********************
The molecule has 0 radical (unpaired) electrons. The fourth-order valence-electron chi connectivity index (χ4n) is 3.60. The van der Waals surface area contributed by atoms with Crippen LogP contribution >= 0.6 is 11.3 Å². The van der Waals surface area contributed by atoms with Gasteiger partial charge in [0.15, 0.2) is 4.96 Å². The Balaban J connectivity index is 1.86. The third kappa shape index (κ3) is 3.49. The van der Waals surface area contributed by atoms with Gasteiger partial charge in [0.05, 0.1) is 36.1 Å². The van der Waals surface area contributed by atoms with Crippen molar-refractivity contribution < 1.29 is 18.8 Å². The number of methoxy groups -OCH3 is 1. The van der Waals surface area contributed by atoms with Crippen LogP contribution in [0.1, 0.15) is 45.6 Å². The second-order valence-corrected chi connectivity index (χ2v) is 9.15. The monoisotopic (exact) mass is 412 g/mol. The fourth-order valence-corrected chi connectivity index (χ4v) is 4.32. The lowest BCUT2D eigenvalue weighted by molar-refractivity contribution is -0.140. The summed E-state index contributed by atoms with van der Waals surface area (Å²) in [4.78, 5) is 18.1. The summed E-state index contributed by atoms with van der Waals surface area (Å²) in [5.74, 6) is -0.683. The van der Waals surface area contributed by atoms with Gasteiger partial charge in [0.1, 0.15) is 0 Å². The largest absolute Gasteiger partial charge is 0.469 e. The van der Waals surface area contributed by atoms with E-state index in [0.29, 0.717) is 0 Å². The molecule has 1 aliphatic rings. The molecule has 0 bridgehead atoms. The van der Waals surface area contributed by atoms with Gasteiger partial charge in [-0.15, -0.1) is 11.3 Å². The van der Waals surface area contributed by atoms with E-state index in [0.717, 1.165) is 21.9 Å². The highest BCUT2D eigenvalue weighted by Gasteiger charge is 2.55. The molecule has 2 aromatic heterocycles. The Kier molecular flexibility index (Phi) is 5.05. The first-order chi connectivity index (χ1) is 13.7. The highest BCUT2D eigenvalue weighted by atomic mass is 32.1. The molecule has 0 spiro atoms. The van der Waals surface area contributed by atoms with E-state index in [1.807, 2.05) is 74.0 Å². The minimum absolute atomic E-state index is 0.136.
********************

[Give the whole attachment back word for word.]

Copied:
The molecule has 0 radical (unpaired) electrons. The fourth-order valence-electron chi connectivity index (χ4n) is 3.60. The van der Waals surface area contributed by atoms with Crippen LogP contribution >= 0.6 is 11.3 Å². The van der Waals surface area contributed by atoms with Gasteiger partial charge in [0.15, 0.2) is 4.96 Å². The Balaban J connectivity index is 1.86. The third kappa shape index (κ3) is 3.49. The van der Waals surface area contributed by atoms with Gasteiger partial charge in [0.05, 0.1) is 36.1 Å². The van der Waals surface area contributed by atoms with Crippen molar-refractivity contribution < 1.29 is 18.8 Å². The number of methoxy groups -OCH3 is 1. The van der Waals surface area contributed by atoms with Crippen LogP contribution in [0.1, 0.15) is 45.6 Å². The second-order valence-corrected chi connectivity index (χ2v) is 9.15. The monoisotopic (exact) mass is 412 g/mol. The fourth-order valence-corrected chi connectivity index (χ4v) is 4.32. The lowest BCUT2D eigenvalue weighted by molar-refractivity contribution is -0.140. The summed E-state index contributed by atoms with van der Waals surface area (Å²) in [4.78, 5) is 18.1. The summed E-state index contributed by atoms with van der Waals surface area (Å²) in [5.74, 6) is -0.683. The van der Waals surface area contributed by atoms with Gasteiger partial charge in [0.1, 0.15) is 0 Å². The largest absolute Gasteiger partial charge is 0.469 e. The van der Waals surface area contributed by atoms with E-state index in [0.29, 0.717) is 0 Å². The molecule has 1 aliphatic rings. The molecule has 0 bridgehead atoms. The van der Waals surface area contributed by atoms with Gasteiger partial charge in [-0.15, -0.1) is 11.3 Å². The van der Waals surface area contributed by atoms with E-state index in [0.717, 1.165) is 21.9 Å². The highest BCUT2D eigenvalue weighted by Gasteiger charge is 2.55. The molecule has 2 aromatic heterocycles. The Kier molecular flexibility index (Phi) is 5.05. The first-order chi connectivity index (χ1) is 13.7. The highest BCUT2D eigenvalue weighted by atomic mass is 32.1. The molecule has 0 spiro atoms. The van der Waals surface area contributed by atoms with E-state index in [1.807, 2.05) is 74.0 Å². The minimum absolute atomic E-state index is 0.136.